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The Great Gazelle PCI Hack Thread, Part 2

DBJ314

Member
I wonder if these numbers represent the IDSel(ect) lines on the client chips. If so, it would be possible to determine them with an ohmmeter, rather than inserting the card in another machine. It's probably easier just to insert and read, but it makes me wonder.

IDSEL is how PCI determines which slot is which. Every slot has an IDSEL pin and each IDSEL pin (at a given level of bridges) must be tied to a unique address line in the PCI bus.

At boot time the host polls each PCI address bit one at time and checks IDSEL lines to see who responds.

All with a big IIRC.

Great work, with nice details on how to implement.

Those numbers are indeed IDSEL. The PCI Bus Binding to Open Firmware says so.

The IDSEL is also the "Device Number" field of each entry in the "reg" and "assigned-addresses" properties.
 

cheesestraws

Well-known member
I suspected as much but I must have skipped that bit in the PCI bus binding. The fact I didn't really understand what I was reading probably didn't help :). Either way, though, it's going to be easier to extract them from OF output than it is to trace them on the card, under nearly all circumstances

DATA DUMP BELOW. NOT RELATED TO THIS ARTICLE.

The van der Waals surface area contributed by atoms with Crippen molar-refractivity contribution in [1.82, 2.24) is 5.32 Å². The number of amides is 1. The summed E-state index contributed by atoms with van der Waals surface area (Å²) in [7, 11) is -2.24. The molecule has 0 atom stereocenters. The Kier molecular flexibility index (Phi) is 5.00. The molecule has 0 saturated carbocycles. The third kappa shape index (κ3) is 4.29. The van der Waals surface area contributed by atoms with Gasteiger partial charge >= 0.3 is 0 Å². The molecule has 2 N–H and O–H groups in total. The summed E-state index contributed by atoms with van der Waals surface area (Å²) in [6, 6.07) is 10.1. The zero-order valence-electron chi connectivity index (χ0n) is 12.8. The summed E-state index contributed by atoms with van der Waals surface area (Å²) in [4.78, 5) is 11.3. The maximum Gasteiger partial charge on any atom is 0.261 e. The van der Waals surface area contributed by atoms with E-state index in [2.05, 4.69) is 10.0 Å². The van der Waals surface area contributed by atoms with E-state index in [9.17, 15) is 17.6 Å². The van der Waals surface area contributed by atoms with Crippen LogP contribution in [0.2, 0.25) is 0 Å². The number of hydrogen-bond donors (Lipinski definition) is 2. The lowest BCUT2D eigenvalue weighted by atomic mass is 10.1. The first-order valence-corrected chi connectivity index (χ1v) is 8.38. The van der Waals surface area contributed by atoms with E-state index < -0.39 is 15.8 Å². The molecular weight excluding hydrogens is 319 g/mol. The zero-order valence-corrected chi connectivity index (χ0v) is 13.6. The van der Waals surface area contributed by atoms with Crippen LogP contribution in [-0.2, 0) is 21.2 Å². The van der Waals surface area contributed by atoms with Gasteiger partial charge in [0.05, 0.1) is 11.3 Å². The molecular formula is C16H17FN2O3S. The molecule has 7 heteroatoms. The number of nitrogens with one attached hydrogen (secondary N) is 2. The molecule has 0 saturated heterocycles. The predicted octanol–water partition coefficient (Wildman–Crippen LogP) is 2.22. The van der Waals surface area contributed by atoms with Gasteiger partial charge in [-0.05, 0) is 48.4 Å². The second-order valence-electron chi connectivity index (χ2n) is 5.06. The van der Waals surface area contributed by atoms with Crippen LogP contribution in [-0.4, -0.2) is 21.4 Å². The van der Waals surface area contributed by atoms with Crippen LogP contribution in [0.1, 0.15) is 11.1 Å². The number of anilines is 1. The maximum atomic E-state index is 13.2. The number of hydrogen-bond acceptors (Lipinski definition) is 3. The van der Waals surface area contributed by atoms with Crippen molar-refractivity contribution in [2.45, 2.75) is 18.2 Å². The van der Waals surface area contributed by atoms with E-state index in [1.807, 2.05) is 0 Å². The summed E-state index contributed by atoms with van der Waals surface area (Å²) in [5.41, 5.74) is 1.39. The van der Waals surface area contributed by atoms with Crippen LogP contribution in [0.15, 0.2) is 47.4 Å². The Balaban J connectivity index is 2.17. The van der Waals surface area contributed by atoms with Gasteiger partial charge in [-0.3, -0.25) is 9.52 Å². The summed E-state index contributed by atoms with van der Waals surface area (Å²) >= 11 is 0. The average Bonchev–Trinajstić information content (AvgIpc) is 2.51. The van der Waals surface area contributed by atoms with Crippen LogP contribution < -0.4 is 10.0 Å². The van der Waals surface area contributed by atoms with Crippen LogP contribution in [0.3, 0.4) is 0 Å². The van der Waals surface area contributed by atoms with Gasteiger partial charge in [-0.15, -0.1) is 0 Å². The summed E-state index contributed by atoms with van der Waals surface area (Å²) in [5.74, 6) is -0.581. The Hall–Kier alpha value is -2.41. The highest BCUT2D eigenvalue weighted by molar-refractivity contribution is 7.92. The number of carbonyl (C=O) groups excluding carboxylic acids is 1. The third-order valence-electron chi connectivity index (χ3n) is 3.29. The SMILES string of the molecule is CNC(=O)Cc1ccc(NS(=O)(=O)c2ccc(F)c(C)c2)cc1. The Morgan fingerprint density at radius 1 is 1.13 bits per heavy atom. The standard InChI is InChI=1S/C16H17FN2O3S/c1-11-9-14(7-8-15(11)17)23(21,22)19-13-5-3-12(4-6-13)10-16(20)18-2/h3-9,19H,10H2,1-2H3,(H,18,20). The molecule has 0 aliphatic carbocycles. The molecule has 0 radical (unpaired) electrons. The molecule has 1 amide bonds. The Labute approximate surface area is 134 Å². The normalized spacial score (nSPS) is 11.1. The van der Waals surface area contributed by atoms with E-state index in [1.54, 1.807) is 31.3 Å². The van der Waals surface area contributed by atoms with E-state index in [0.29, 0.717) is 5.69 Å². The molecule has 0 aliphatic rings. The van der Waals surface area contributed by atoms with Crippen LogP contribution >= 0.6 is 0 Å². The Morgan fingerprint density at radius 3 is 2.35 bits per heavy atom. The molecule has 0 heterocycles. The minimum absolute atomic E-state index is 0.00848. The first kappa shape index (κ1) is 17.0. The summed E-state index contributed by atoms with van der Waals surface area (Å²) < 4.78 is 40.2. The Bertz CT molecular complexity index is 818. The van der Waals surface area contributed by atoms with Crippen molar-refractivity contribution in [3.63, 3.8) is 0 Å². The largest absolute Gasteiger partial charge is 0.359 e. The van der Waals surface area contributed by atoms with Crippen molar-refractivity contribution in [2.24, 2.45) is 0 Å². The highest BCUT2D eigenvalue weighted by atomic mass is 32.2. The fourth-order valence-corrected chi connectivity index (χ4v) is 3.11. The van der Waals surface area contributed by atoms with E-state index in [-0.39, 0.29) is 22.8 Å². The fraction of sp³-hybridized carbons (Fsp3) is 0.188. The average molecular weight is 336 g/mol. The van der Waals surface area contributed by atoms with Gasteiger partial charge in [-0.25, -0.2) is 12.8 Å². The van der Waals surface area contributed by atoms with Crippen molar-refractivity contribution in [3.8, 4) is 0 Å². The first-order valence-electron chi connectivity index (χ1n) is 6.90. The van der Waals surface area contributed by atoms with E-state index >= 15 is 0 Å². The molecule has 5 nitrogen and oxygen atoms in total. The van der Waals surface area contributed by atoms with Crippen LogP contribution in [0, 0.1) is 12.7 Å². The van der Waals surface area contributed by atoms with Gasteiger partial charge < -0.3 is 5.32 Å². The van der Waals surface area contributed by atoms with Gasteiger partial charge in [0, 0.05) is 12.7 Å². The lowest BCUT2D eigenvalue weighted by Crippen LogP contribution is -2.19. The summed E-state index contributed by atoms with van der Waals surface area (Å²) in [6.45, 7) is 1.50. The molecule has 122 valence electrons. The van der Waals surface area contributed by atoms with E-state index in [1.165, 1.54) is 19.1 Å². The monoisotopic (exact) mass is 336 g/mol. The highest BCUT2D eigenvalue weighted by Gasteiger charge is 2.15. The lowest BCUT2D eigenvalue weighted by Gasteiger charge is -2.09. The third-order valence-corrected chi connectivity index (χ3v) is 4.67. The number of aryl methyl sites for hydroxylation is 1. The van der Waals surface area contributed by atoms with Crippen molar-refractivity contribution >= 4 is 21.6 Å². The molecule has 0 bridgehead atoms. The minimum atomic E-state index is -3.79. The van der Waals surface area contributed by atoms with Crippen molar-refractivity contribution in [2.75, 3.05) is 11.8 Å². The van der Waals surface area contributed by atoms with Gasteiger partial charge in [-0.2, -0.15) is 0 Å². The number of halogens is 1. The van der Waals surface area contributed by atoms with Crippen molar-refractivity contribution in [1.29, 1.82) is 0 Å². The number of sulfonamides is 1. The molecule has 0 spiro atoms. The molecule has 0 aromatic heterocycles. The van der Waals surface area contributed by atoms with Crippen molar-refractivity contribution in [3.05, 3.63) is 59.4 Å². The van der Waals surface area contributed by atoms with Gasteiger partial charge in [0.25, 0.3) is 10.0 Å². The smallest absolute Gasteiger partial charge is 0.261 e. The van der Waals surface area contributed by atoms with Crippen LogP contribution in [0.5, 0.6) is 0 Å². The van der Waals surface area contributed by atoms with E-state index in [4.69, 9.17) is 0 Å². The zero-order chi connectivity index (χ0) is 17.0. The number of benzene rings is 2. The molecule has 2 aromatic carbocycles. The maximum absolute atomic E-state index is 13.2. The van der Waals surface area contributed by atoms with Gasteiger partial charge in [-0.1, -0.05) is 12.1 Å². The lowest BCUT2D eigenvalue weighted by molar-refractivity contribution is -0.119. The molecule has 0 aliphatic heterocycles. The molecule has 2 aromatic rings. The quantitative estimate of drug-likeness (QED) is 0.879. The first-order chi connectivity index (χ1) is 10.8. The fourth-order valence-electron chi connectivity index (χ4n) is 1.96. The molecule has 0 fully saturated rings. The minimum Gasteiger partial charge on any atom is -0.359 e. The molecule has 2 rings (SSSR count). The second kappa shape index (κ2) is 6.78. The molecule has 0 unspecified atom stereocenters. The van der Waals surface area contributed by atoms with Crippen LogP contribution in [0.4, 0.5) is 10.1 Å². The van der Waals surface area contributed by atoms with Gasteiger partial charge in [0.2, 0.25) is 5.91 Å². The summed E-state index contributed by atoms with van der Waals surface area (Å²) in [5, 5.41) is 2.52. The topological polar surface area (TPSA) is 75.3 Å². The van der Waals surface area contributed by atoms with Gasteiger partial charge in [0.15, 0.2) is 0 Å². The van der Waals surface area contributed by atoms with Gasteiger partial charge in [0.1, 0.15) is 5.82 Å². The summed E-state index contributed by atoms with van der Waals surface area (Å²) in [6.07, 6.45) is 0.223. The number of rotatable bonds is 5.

trag

Well-known member
On a regular PCI card it would actually be easier/faster to check them with an ohmmeter, assuming you had one handy and didn't have to hunt for it, set it up, etc. You'd just put one probe on the IDSEL pin of the PCI card edge connector and strum the other probe down the address pins.

But, on these combo cards, you'd need the pinout for the PCI-PCI Bridge in front of you, and you'd be probing from the IDSEL pins on the PCI-PCI bridge to the address pins. And you'd need to figure which IDSEL goes with which downstream device on the card.

It actually wouldn't be that hard, once you were familiar with the pinouts, but I read some of your comments about you and hardware in another thread, so to each his own. :)
 

cheesestraws

Well-known member
Hardware certainly doesn't come naturally to me the way it does to some lucky souls :). But in this case we want to get more information out of Open Firmware anyway—for these simple cards, just the vendor and device ID, sure, but for more complicated cards I suspect we're going to need more stuff from OF. We are, after all, trying to mimic the process that OF itself would use to set up the cards if it were working properly, so using the data OF on another machine gives us as ground truth is probably reasonable, I think. Plus it puts all the information one needs in the same place, so the information-gathering is only one process not several. But, as you say, each to their own—there are several ways to get this information, and I'm sure that there are people out there who could do the software side of this better than me too :). But they're not doing it, so you all are stuck with me ;-)